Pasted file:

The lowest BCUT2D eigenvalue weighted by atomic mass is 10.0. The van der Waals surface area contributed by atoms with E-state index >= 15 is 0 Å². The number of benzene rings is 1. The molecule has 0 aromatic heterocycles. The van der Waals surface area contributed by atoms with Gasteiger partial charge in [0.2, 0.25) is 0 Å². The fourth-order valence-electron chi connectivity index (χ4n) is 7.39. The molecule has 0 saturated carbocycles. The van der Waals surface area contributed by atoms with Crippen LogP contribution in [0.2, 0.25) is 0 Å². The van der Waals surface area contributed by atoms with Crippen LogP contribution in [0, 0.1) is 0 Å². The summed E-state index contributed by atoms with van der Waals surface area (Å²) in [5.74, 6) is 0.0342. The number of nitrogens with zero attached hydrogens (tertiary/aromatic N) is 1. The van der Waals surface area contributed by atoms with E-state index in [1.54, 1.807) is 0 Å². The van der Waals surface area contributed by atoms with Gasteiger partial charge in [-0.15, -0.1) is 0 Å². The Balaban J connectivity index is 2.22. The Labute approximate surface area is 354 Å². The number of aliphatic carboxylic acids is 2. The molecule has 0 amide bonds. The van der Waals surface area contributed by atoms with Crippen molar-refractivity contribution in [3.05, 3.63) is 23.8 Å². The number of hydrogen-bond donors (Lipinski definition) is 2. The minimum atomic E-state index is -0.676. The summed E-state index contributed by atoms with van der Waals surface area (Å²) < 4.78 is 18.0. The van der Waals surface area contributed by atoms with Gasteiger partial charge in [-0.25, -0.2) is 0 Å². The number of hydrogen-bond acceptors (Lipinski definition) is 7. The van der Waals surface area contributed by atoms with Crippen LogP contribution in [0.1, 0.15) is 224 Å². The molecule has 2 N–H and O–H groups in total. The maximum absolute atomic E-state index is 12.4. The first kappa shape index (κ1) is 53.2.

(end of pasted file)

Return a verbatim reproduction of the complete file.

The lowest BCUT2D eigenvalue weighted by atomic mass is 10.0. The van der Waals surface area contributed by atoms with E-state index >= 15 is 0 Å². The number of benzene rings is 1. The molecule has 0 aromatic heterocycles. The van der Waals surface area contributed by atoms with Gasteiger partial charge in [0.2, 0.25) is 0 Å². The fourth-order valence-electron chi connectivity index (χ4n) is 7.39. The molecule has 0 saturated carbocycles. The van der Waals surface area contributed by atoms with Crippen LogP contribution in [0.2, 0.25) is 0 Å². The van der Waals surface area contributed by atoms with Crippen LogP contribution in [0, 0.1) is 0 Å². The summed E-state index contributed by atoms with van der Waals surface area (Å²) in [5.74, 6) is 0.0342. The number of nitrogens with zero attached hydrogens (tertiary/aromatic N) is 1. The van der Waals surface area contributed by atoms with E-state index in [1.54, 1.807) is 0 Å². The van der Waals surface area contributed by atoms with Gasteiger partial charge in [-0.15, -0.1) is 0 Å². The Balaban J connectivity index is 2.22. The Labute approximate surface area is 354 Å². The number of aliphatic carboxylic acids is 2. The molecule has 0 amide bonds. The van der Waals surface area contributed by atoms with Crippen molar-refractivity contribution in [3.05, 3.63) is 23.8 Å². The number of hydrogen-bond donors (Lipinski definition) is 2. The minimum atomic E-state index is -0.676. The summed E-state index contributed by atoms with van der Waals surface area (Å²) < 4.78 is 18.0. The van der Waals surface area contributed by atoms with Gasteiger partial charge in [-0.25, -0.2) is 0 Å². The number of hydrogen-bond acceptors (Lipinski definition) is 7. The van der Waals surface area contributed by atoms with Crippen LogP contribution in [0.1, 0.15) is 224 Å². The molecule has 2 N–H and O–H groups in total. The maximum absolute atomic E-state index is 12.4. The first kappa shape index (κ1) is 53.2.